On the wall just outside our kitchen, Mom hung a golden frieze of Jesus and his disciples. Having purchased it in Spain--my father was stationed there as a Navy decoder-- the inscription read: "La Ultima Cena de Jesus" (Jesus' Last Supper). I was fascinated by the fact that I could decode the words from another language. Years later, learning French and Latin only fueled my curiosity surrounding etymology, linguistics and philology.
For example, did you know that the word muscle comes from Latin (musculus) meaning "little mouse" because people believed that the movement of tendons looked like mice running underneath the skin?
Or that salary, also from Latin is derived from “salt money” (salarium) and, due to its importance, was valued as "white gold." For instance, it was used to treat wounds (thus the word salutary--or healthy--comes from salt). In old times, laborers were paid with salt that they could use to preserve their food.
All this to share a new word I learned: lagom
Part of speech: noun Origin: Swedish, early 19th century 1. The principle of living a balanced, moderately paced, low-fuss life.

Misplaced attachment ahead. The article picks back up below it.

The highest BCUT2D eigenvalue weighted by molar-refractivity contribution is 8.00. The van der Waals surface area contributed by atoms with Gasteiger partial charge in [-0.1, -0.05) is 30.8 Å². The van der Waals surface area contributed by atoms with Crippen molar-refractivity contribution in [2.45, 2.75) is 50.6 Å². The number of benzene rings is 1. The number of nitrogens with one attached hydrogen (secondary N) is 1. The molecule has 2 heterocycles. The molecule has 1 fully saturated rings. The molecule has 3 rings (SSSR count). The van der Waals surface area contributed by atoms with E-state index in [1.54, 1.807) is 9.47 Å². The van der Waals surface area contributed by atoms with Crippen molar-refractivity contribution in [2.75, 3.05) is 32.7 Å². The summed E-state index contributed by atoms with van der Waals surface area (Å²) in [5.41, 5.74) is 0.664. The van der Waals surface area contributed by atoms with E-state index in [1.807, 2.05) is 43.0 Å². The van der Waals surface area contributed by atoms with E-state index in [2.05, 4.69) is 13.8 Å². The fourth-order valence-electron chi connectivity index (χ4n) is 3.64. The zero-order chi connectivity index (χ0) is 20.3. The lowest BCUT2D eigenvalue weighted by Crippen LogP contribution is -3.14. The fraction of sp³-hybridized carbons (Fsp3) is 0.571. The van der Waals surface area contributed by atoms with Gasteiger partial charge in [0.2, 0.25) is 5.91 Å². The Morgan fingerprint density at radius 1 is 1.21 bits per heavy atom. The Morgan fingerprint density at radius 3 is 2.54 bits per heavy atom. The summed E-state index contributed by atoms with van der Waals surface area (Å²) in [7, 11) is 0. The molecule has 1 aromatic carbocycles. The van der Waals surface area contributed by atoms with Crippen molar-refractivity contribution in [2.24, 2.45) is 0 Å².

Norwegians also use the word, lagom, to talk about living "just about right": the right amount, the right time, the right approach. How refreshing is this concept. It's so.... right!
May I remind you that "rightness" is more than a feeling- you know, fleeting emotions that derive from neurochemicals in the brain which are notoriously superficial and fickle.
Living a right life is being at peace with this moment in front of me- whatever it is. Someone sitting at a dinner table on the night before his murder surrounded by a traitor and 11 friends drew from this peace.
We can, too.